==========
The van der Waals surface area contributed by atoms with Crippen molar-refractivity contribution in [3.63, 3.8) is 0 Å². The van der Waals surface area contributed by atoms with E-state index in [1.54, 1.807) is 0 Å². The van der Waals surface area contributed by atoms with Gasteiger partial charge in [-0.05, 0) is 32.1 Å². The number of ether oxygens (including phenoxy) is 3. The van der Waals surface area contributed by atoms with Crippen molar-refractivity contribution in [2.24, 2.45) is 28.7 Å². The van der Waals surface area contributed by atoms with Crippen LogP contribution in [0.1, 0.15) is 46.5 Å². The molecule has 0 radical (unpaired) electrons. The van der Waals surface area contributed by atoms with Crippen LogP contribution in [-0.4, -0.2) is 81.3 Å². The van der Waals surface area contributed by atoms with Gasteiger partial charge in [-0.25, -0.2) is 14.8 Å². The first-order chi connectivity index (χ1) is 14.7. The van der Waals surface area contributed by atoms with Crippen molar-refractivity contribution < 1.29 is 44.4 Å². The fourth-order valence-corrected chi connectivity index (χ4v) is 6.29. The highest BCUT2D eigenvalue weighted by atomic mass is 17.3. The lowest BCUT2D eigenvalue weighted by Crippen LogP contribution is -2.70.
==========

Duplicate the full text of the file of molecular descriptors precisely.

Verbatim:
The van der Waals surface area contributed by atoms with Crippen molar-refractivity contribution in [3.63, 3.8) is 0 Å². The van der Waals surface area contributed by atoms with E-state index in [1.54, 1.807) is 0 Å². The van der Waals surface area contributed by atoms with Gasteiger partial charge in [-0.05, 0) is 32.1 Å². The number of ether oxygens (including phenoxy) is 3. The van der Waals surface area contributed by atoms with Crippen molar-refractivity contribution in [2.24, 2.45) is 28.7 Å². The van der Waals surface area contributed by atoms with Crippen LogP contribution in [0.1, 0.15) is 46.5 Å². The molecule has 0 radical (unpaired) electrons. The van der Waals surface area contributed by atoms with Crippen LogP contribution in [-0.4, -0.2) is 81.3 Å². The van der Waals surface area contributed by atoms with Gasteiger partial charge in [-0.25, -0.2) is 14.8 Å². The first-order chi connectivity index (χ1) is 14.7. The van der Waals surface area contributed by atoms with Crippen molar-refractivity contribution < 1.29 is 44.4 Å². The fourth-order valence-corrected chi connectivity index (χ4v) is 6.29. The highest BCUT2D eigenvalue weighted by atomic mass is 17.3. The lowest BCUT2D eigenvalue weighted by Crippen LogP contribution is -2.70.